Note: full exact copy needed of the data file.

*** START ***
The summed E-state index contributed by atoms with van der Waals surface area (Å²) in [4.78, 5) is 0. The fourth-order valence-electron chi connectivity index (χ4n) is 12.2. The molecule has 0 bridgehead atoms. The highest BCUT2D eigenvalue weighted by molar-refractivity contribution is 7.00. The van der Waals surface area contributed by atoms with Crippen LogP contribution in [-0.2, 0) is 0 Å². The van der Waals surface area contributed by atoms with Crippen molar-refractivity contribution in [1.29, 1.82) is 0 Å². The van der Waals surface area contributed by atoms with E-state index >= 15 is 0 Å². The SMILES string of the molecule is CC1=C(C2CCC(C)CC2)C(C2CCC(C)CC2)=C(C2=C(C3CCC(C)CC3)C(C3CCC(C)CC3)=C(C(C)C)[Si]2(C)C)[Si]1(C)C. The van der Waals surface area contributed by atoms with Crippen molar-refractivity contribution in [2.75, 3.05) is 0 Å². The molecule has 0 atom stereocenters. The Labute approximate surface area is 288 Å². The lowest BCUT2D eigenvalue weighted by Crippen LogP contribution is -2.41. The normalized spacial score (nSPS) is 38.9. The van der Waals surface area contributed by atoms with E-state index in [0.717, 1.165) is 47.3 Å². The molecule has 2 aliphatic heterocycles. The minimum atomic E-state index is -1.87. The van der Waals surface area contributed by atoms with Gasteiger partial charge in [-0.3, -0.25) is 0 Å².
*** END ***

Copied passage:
The summed E-state index contributed by atoms with van der Waals surface area (Å²) in [4.78, 5) is 0. The fourth-order valence-electron chi connectivity index (χ4n) is 12.2. The molecule has 0 bridgehead atoms. The highest BCUT2D eigenvalue weighted by molar-refractivity contribution is 7.00. The van der Waals surface area contributed by atoms with Crippen LogP contribution in [-0.2, 0) is 0 Å². The van der Waals surface area contributed by atoms with Crippen molar-refractivity contribution in [1.29, 1.82) is 0 Å². The van der Waals surface area contributed by atoms with E-state index >= 15 is 0 Å². The SMILES string of the molecule is CC1=C(C2CCC(C)CC2)C(C2CCC(C)CC2)=C(C2=C(C3CCC(C)CC3)C(C3CCC(C)CC3)=C(C(C)C)[Si]2(C)C)[Si]1(C)C. The van der Waals surface area contributed by atoms with Crippen molar-refractivity contribution in [2.75, 3.05) is 0 Å². The molecule has 0 atom stereocenters. The Labute approximate surface area is 288 Å². The lowest BCUT2D eigenvalue weighted by Crippen LogP contribution is -2.41. The normalized spacial score (nSPS) is 38.9. The van der Waals surface area contributed by atoms with E-state index in [0.717, 1.165) is 47.3 Å². The molecule has 2 aliphatic heterocycles. The minimum atomic E-state index is -1.87. The van der Waals surface area contributed by atoms with Gasteiger partial charge in [-0.3, -0.25) is 0 Å².